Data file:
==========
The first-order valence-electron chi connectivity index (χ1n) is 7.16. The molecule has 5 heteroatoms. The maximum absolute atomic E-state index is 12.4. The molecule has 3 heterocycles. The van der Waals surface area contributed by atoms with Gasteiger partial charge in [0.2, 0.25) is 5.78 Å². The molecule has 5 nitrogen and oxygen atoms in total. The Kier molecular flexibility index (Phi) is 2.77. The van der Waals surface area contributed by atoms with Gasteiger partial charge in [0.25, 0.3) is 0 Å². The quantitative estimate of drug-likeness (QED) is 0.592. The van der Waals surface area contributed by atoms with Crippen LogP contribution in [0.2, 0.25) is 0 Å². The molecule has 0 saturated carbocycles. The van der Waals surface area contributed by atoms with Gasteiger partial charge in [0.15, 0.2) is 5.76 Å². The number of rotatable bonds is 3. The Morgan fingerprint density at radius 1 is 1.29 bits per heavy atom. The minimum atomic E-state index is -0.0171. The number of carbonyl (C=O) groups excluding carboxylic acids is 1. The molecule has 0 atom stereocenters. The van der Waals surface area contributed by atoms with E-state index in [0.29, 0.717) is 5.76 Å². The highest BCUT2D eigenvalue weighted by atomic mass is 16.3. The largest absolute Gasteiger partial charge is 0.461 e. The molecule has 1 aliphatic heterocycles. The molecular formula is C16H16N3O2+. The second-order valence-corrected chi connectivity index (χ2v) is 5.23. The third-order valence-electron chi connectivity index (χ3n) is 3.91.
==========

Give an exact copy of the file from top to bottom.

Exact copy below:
The first-order valence-electron chi connectivity index (χ1n) is 7.16. The molecule has 5 heteroatoms. The maximum absolute atomic E-state index is 12.4. The molecule has 3 heterocycles. The van der Waals surface area contributed by atoms with Gasteiger partial charge in [0.2, 0.25) is 5.78 Å². The molecule has 5 nitrogen and oxygen atoms in total. The Kier molecular flexibility index (Phi) is 2.77. The van der Waals surface area contributed by atoms with Gasteiger partial charge in [0.25, 0.3) is 0 Å². The quantitative estimate of drug-likeness (QED) is 0.592. The van der Waals surface area contributed by atoms with Crippen LogP contribution in [0.2, 0.25) is 0 Å². The molecule has 0 saturated carbocycles. The van der Waals surface area contributed by atoms with Gasteiger partial charge in [0.15, 0.2) is 5.76 Å². The number of rotatable bonds is 3. The Morgan fingerprint density at radius 1 is 1.29 bits per heavy atom. The minimum atomic E-state index is -0.0171. The number of carbonyl (C=O) groups excluding carboxylic acids is 1. The molecule has 0 atom stereocenters. The van der Waals surface area contributed by atoms with E-state index in [0.29, 0.717) is 5.76 Å². The highest BCUT2D eigenvalue weighted by atomic mass is 16.3. The largest absolute Gasteiger partial charge is 0.461 e. The molecule has 1 aliphatic heterocycles. The molecular formula is C16H16N3O2+. The second-order valence-corrected chi connectivity index (χ2v) is 5.23. The third-order valence-electron chi connectivity index (χ3n) is 3.91.